#30in30 – Choose Pictures over Words

(Reading time: 2 min read)

The picture superiority effect implies that human memory is more likely to remember pictures rather than words. The American psychologist, Allan Paivio, discovered that our memory uses both verbal associations and visual imagery to represent information. The advantage of pictures over verbal information has large implications in advertisement and education. But this effect also has an influence on the judicial system of jury-trial courts.

Update Efficiency – How to Increase Your Legal Group’s Productivity

(Reading time: 6 min read)

Communication within a work or practice group is always a walk on a knife’s edge. On the one hand you want to foster a strong team identification and create a work-friendly environment. On the other hand, clear and direct feedback is of utmost importance to deliver high-quality results over a longer period of time. Unfortunately, most people tend to prefer the social aspect of communication over direct feedback. Hence, there is ample scope for improvements in communication efficiency and a tentative need for a new kind of communication.

#30in30 – When you see it, it will chase you “Catch me if you can.”

(Reading time: 3 min read)

The 30 in 30 Briefing Series focuses on a new cognitive bias, fallacy or heuristic in every single publication. Through this Briefing we want to provide you with a rough overview of the cognitive phenomena most likely to occur in the legal profession. Today’s content: Frequency illusion, or also known as Baader-Meinhof phenomenon.

It has to be understood in conjunction with the Confirmation Bias: A combination of both has ample potential to turn out harmful for legal research.

#30in30 – Your Brain tends to look on the dark side of life

(Reading time: 3 min read)

The “negativity bias” impacts our life in every dimension. eople are more likely to evaluate a doctor online when they want to complain about something rather than when they are completely pleased with their treatment. You should consider applying this thought to your legal profession as well. It further impacts the communication with your clients and co-workers. The CEO of Good Think Inc., even found evidence that a more positive attitude towards life makes us more productive!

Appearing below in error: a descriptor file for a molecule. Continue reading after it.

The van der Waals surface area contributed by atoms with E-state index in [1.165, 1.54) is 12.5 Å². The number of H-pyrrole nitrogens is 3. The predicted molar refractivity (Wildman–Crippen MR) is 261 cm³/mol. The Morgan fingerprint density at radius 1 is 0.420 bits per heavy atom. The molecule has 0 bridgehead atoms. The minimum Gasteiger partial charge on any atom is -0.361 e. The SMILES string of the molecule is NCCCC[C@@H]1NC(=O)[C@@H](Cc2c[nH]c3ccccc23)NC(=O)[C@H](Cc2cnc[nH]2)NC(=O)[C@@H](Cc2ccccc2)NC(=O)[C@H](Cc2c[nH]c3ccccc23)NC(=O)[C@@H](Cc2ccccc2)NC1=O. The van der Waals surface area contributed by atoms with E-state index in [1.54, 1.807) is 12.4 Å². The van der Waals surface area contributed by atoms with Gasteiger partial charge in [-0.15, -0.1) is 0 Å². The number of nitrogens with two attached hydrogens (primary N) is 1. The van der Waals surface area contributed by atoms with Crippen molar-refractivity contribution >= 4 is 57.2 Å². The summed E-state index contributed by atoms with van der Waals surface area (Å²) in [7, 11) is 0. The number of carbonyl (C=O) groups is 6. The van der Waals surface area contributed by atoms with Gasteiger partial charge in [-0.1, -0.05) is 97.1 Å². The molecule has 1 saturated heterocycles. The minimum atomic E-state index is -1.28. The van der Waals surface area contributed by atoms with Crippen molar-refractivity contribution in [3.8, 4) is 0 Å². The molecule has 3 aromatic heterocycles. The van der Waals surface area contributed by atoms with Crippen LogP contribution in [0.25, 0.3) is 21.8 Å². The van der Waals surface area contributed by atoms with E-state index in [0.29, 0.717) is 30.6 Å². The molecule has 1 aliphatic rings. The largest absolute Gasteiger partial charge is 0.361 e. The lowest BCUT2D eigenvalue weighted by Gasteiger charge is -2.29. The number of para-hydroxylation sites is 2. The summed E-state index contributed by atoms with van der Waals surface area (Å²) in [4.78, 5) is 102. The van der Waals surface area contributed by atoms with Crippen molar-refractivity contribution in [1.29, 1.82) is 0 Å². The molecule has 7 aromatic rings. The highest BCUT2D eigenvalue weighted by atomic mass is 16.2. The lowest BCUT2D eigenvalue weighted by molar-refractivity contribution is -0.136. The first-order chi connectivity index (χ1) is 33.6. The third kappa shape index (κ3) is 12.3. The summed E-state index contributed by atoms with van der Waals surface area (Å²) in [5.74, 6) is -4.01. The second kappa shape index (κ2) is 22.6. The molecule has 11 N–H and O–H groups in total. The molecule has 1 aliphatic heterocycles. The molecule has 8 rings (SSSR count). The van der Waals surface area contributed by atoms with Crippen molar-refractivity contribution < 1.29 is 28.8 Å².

#30in30 – Good Mood – Better Decisions

(Reading time: 3 min read)

The “mood congruency effect” is not limited to your thoughts or memories, but it can also affect the types of decisions you make. According to Mayer, Gaschke, Braverman, and Evans (1992) who coined the term “mood congruency in judgments”, happy people are more likely than sad people to expect nice weather for a picnic, because nice weather is congruent with their pleasant mood.As lawyers, it is of extreme importance to be aware of the effect that mood has on decision making. This awareness ….

#30in30 – Want your Eyewitness to chirp like a Bird?

(Reading time: 3 min read)

Today’s 30in30 content: Cue-dependent forgetting, or retrieval failure.

To sum up, the use of cue-dependant memory is helpful in many different cases. Especially litigators, state’s attorneys and investigation autorities should be very aware of the behavioural impacts of these concepts.

#30in30 – Why Everyone Thinks he’s Smarter than You

(Reading time: 2 min read)

The next time you hear the words “Had you asked me, I could have told you that would happen” you will remember: There is no rational reason to be annoyed. Our brains cannot help but think this way: Tricked by the Hindsight Bias, people tend to rate the likelihood of events higher when already knowing the actual outcome.
What is annoying in our everyday lives can turn hazardous when giving legal advice to your clients. Moreover, both judges and juries are likely to be misguided into applying a much higher standard of proof – especially in cases involving unresolved questions of negligence.